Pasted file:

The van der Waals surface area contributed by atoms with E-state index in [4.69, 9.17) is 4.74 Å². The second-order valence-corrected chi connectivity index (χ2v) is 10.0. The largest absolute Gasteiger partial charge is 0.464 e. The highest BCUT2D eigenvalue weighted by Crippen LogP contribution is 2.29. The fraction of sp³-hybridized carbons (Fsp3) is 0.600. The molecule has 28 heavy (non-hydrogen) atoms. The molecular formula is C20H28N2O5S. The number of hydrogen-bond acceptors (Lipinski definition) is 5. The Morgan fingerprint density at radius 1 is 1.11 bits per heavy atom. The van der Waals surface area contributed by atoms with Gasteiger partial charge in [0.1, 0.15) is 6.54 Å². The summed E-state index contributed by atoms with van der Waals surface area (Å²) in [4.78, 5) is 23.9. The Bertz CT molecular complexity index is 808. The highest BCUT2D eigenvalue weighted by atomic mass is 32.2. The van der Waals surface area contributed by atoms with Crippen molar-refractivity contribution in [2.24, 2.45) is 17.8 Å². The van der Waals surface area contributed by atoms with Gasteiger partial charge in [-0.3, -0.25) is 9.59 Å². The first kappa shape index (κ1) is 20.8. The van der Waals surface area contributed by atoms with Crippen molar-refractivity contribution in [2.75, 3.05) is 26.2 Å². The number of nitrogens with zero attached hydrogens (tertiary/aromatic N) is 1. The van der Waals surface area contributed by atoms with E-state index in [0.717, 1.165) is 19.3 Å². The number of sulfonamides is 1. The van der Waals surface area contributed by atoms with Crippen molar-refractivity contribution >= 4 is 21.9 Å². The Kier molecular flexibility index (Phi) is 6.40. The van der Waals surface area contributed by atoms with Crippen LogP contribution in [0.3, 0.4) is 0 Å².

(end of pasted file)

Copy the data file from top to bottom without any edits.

The van der Waals surface area contributed by atoms with E-state index in [4.69, 9.17) is 4.74 Å². The second-order valence-corrected chi connectivity index (χ2v) is 10.0. The largest absolute Gasteiger partial charge is 0.464 e. The highest BCUT2D eigenvalue weighted by Crippen LogP contribution is 2.29. The fraction of sp³-hybridized carbons (Fsp3) is 0.600. The molecule has 28 heavy (non-hydrogen) atoms. The molecular formula is C20H28N2O5S. The number of hydrogen-bond acceptors (Lipinski definition) is 5. The Morgan fingerprint density at radius 1 is 1.11 bits per heavy atom. The van der Waals surface area contributed by atoms with Gasteiger partial charge in [0.1, 0.15) is 6.54 Å². The summed E-state index contributed by atoms with van der Waals surface area (Å²) in [4.78, 5) is 23.9. The Bertz CT molecular complexity index is 808. The highest BCUT2D eigenvalue weighted by atomic mass is 32.2. The van der Waals surface area contributed by atoms with Crippen molar-refractivity contribution in [2.24, 2.45) is 17.8 Å². The van der Waals surface area contributed by atoms with Gasteiger partial charge in [-0.3, -0.25) is 9.59 Å². The first kappa shape index (κ1) is 20.8. The van der Waals surface area contributed by atoms with Crippen molar-refractivity contribution in [2.75, 3.05) is 26.2 Å². The number of nitrogens with zero attached hydrogens (tertiary/aromatic N) is 1. The van der Waals surface area contributed by atoms with E-state index in [0.717, 1.165) is 19.3 Å². The number of sulfonamides is 1. The van der Waals surface area contributed by atoms with Crippen molar-refractivity contribution >= 4 is 21.9 Å². The Kier molecular flexibility index (Phi) is 6.40. The van der Waals surface area contributed by atoms with Crippen LogP contribution in [0.3, 0.4) is 0 Å².